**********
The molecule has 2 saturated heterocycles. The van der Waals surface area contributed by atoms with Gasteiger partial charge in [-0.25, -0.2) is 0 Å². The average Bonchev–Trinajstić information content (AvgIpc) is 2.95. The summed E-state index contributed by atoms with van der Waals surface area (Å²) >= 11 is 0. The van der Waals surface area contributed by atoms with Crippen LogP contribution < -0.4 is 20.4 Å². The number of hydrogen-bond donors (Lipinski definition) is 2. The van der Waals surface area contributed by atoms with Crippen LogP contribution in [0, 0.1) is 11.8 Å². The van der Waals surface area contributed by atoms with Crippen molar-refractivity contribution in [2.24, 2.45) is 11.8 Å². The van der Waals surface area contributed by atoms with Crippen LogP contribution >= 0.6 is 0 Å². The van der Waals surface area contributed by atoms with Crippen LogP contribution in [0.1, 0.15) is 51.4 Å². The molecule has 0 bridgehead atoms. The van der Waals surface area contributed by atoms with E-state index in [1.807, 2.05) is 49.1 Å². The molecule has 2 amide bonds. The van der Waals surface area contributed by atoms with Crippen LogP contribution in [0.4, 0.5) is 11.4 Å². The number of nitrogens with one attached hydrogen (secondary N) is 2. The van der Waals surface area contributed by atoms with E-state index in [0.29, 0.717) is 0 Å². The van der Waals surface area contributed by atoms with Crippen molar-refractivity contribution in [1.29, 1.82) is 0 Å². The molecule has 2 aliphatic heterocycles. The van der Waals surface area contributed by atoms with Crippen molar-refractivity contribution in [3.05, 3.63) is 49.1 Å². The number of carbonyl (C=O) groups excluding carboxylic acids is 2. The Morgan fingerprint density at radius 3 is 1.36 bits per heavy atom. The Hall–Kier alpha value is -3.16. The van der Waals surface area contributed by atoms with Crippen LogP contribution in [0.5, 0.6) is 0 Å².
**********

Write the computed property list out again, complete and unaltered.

The molecule has 2 saturated heterocycles. The van der Waals surface area contributed by atoms with Gasteiger partial charge in [-0.25, -0.2) is 0 Å². The average Bonchev–Trinajstić information content (AvgIpc) is 2.95. The summed E-state index contributed by atoms with van der Waals surface area (Å²) >= 11 is 0. The van der Waals surface area contributed by atoms with Crippen LogP contribution < -0.4 is 20.4 Å². The number of hydrogen-bond donors (Lipinski definition) is 2. The van der Waals surface area contributed by atoms with Crippen LogP contribution in [0, 0.1) is 11.8 Å². The van der Waals surface area contributed by atoms with Crippen molar-refractivity contribution in [2.24, 2.45) is 11.8 Å². The van der Waals surface area contributed by atoms with Crippen LogP contribution >= 0.6 is 0 Å². The van der Waals surface area contributed by atoms with Crippen LogP contribution in [0.1, 0.15) is 51.4 Å². The molecule has 0 bridgehead atoms. The van der Waals surface area contributed by atoms with E-state index in [1.807, 2.05) is 49.1 Å². The molecule has 2 amide bonds. The van der Waals surface area contributed by atoms with Crippen LogP contribution in [0.4, 0.5) is 11.4 Å². The number of nitrogens with one attached hydrogen (secondary N) is 2. The van der Waals surface area contributed by atoms with E-state index in [0.29, 0.717) is 0 Å². The van der Waals surface area contributed by atoms with Crippen molar-refractivity contribution in [1.29, 1.82) is 0 Å². The molecule has 2 aliphatic heterocycles. The van der Waals surface area contributed by atoms with Crippen molar-refractivity contribution in [3.05, 3.63) is 49.1 Å². The number of carbonyl (C=O) groups excluding carboxylic acids is 2. The Morgan fingerprint density at radius 3 is 1.36 bits per heavy atom. The Hall–Kier alpha value is -3.16. The van der Waals surface area contributed by atoms with Crippen LogP contribution in [0.5, 0.6) is 0 Å².